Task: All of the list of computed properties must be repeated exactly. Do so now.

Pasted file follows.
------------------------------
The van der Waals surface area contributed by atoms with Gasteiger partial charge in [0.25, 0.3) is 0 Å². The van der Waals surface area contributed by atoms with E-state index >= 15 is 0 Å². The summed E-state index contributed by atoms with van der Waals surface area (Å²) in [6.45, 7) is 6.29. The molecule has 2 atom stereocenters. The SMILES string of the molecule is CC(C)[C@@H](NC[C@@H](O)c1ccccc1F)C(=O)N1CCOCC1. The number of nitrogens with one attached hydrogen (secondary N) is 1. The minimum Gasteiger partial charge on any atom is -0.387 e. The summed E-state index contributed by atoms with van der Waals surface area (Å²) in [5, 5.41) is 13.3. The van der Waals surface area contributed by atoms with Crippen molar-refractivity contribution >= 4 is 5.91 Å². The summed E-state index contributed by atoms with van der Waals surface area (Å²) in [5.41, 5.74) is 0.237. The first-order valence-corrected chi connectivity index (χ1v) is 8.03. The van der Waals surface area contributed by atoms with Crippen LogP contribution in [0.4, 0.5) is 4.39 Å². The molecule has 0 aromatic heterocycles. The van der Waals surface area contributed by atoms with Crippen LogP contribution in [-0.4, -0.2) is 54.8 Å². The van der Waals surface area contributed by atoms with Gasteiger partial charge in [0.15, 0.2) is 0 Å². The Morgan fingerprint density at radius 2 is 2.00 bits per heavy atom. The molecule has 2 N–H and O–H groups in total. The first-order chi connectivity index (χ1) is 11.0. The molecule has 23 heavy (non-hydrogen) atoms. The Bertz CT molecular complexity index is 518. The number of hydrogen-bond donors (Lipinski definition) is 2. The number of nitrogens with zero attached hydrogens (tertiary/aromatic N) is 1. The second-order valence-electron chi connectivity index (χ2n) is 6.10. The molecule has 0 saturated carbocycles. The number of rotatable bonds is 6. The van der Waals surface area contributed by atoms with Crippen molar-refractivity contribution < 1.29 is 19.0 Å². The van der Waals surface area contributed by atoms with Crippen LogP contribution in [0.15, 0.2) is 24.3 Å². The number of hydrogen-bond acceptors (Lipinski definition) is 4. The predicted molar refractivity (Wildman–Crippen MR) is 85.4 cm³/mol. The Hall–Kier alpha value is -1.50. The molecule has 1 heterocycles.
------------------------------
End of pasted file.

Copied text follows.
The van der Waals surface area contributed by atoms with Gasteiger partial charge in [0.25, 0.3) is 0 Å². The van der Waals surface area contributed by atoms with E-state index >= 15 is 0 Å². The summed E-state index contributed by atoms with van der Waals surface area (Å²) in [6.45, 7) is 6.29. The molecule has 2 atom stereocenters. The SMILES string of the molecule is CC(C)[C@@H](NC[C@@H](O)c1ccccc1F)C(=O)N1CCOCC1. The number of nitrogens with one attached hydrogen (secondary N) is 1. The minimum Gasteiger partial charge on any atom is -0.387 e. The summed E-state index contributed by atoms with van der Waals surface area (Å²) in [5, 5.41) is 13.3. The van der Waals surface area contributed by atoms with Crippen molar-refractivity contribution >= 4 is 5.91 Å². The summed E-state index contributed by atoms with van der Waals surface area (Å²) in [5.41, 5.74) is 0.237. The first-order valence-corrected chi connectivity index (χ1v) is 8.03. The van der Waals surface area contributed by atoms with Crippen LogP contribution in [0.4, 0.5) is 4.39 Å². The molecule has 0 aromatic heterocycles. The van der Waals surface area contributed by atoms with Crippen LogP contribution in [-0.4, -0.2) is 54.8 Å². The van der Waals surface area contributed by atoms with Gasteiger partial charge in [0.15, 0.2) is 0 Å². The Morgan fingerprint density at radius 2 is 2.00 bits per heavy atom. The molecule has 2 N–H and O–H groups in total. The first-order chi connectivity index (χ1) is 11.0. The molecule has 23 heavy (non-hydrogen) atoms. The Bertz CT molecular complexity index is 518. The number of hydrogen-bond donors (Lipinski definition) is 2. The number of nitrogens with zero attached hydrogens (tertiary/aromatic N) is 1. The second-order valence-electron chi connectivity index (χ2n) is 6.10. The molecule has 0 saturated carbocycles. The number of rotatable bonds is 6. The van der Waals surface area contributed by atoms with Crippen molar-refractivity contribution < 1.29 is 19.0 Å². The van der Waals surface area contributed by atoms with Crippen LogP contribution in [0.15, 0.2) is 24.3 Å². The number of hydrogen-bond acceptors (Lipinski definition) is 4. The predicted molar refractivity (Wildman–Crippen MR) is 85.4 cm³/mol. The Hall–Kier alpha value is -1.50. The molecule has 1 heterocycles.